Trespass

Insight | August 2017

Trespass
‘No Trespassing’ by Arthur Wardle

For clarification, there are two types of trespass, namely trespass to the person and trespass to land. As with anything requiring individual expansion, we will begin by looking at trespass to the person.

Trespass to the person
Trespass to the person includes three torts, ranging from (i) battery (ii) assault and (iii) false imprisonment, as first truly defined by Goff LJ in Collins v Warlock when he said:

“An assault is an act which causes another person to apprehend the infliction of immediate, unlawful, force on his person; a battery is the actual infliction of unlawful force on another person. Both assault and battery are forms of trespass to the person. Another form of trespass to the person is false imprisonment, which is the unlawful imposition of constraint upon another’s freedom of movement from a particular place.”

(i) Battery
While claiming accidental causes, the defendant in Williams v Humphrey was found liable for battery after pushing the victim into a swimming pool, whereupon the claimant broke his ankle. Given that the intention to push the victim was present, no argument to the contrary could reasonably stand and so damages were awarded.

(ii) Assault
In R v Ireland, a number of women subjected to continuous psychological damage through repeated abusive phone calls, were given the right to claim for assault, even though they never met the defendant in person. When reaching summary judgment, it was remarked by Hope LJ that:

“If the words or gestures are accompanied in their turn by gestures or by words which threaten immediate and unlawful violence, that will be sufficient for an assault. The words or gestures must be seen in their whole context.”

(iii) False Imprisonment
While reminiscent of physical imposition, this tortious facet involves the restriction of liberty and movement of an individual. As many might expect, there are cases where over extension of a prison sentence will suffice, however mere isolation or deprivation of escape will also apply. It is important to note that while the victim may only fear these actions yet not necessarily fall subject to their physical consequences, psychological harm, where proven, will suffice under a claim. Unlike the tort of negligence, trespass to the person relies upon intention, actual harm and obvious effect, and so victims are compensated not for unintentional damage, but that caused with deliberation.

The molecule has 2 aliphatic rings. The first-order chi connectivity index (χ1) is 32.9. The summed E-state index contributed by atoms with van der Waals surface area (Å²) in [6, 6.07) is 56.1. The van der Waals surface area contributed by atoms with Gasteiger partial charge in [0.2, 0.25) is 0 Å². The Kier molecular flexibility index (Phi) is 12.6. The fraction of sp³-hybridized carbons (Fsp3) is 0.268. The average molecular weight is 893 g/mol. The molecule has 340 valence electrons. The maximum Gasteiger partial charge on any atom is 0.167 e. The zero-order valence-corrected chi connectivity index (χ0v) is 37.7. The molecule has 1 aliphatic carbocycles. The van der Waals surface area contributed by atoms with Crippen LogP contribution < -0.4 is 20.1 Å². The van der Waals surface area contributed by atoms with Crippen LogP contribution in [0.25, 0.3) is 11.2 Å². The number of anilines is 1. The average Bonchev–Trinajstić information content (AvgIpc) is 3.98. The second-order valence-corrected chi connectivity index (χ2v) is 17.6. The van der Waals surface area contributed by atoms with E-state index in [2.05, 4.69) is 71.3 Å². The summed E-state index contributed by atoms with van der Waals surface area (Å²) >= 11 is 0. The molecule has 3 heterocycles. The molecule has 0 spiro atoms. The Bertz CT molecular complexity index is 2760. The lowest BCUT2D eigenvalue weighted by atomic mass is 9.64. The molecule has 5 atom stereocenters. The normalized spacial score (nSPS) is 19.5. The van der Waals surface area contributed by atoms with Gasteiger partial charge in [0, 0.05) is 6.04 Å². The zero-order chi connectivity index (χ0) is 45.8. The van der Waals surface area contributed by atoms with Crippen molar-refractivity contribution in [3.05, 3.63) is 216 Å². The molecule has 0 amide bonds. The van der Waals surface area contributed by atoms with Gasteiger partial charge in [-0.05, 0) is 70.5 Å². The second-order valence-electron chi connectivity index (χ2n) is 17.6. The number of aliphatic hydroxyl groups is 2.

Trespass to land
Similarly, trespass to land addresses deliberate actions by those subject to it, while primary focus is placed upon the protection and preservation of land or property. Harm is treated as one stemming from interference with a right to privacy and occupation, and so while possession of the land is imperative to a successful claim, there are, as with trespass to the person, four distinct categories of interference, namely (i) crossing a boundary, (i) remaining on land, (iii) exceeding permissions associated with land and (iv) placing objects upon land without express consent of the owner.

(i) Crossing boundaries
Undoubtedly the more common complaint is one of boundary violation, and while often focussed upon overgrown foliage or other such matters, there are also incidents where property intrudes into the airspace of land, such as in Anchor Brewhouse Developments Ltd v Berkley House (Dockland Developments) Ltd where a contractor’s crane overswung into a neighbouring property, thus prompting a supported claim for trespass through ‘airspace’.

(ii) Remaining on land
In Jones v Persons Unknown, the freeholders of unregistered land were forced to serve eviction notices after a group of ‘fracking’ protestors set up residence and refused to leave. While claiming to be protecting the land on which they had become entrenched, the defendants were ultimately evicted under the award of a possession order on grounds of trespass. When outlying the justification for the order, the judge remarked: